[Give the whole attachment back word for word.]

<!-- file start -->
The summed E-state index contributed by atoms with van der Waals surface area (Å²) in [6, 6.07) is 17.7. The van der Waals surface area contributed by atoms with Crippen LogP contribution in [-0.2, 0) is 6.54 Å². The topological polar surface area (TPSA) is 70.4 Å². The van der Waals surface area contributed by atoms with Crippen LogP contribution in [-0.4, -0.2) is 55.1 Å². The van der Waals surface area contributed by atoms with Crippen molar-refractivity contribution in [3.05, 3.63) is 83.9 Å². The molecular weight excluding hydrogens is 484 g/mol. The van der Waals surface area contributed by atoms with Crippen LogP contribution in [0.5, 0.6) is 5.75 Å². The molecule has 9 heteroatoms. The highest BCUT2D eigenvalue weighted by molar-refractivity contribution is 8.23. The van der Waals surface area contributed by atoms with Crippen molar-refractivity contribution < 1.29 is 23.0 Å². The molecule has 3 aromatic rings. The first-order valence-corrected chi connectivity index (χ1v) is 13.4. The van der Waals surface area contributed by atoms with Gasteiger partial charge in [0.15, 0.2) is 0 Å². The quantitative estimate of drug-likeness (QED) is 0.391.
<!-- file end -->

The summed E-state index contributed by atoms with van der Waals surface area (Å²) in [6, 6.07) is 17.7. The van der Waals surface area contributed by atoms with Crippen LogP contribution in [-0.2, 0) is 6.54 Å². The topological polar surface area (TPSA) is 70.4 Å². The van der Waals surface area contributed by atoms with Crippen LogP contribution in [-0.4, -0.2) is 55.1 Å². The van der Waals surface area contributed by atoms with Crippen molar-refractivity contribution in [3.05, 3.63) is 83.9 Å². The molecular weight excluding hydrogens is 484 g/mol. The van der Waals surface area contributed by atoms with Crippen LogP contribution in [0.5, 0.6) is 5.75 Å². The molecule has 9 heteroatoms. The highest BCUT2D eigenvalue weighted by molar-refractivity contribution is 8.23. The van der Waals surface area contributed by atoms with Crippen molar-refractivity contribution < 1.29 is 23.0 Å². The molecule has 3 aromatic rings. The first-order valence-corrected chi connectivity index (χ1v) is 13.4. The van der Waals surface area contributed by atoms with Gasteiger partial charge in [0.15, 0.2) is 0 Å². The quantitative estimate of drug-likeness (QED) is 0.391.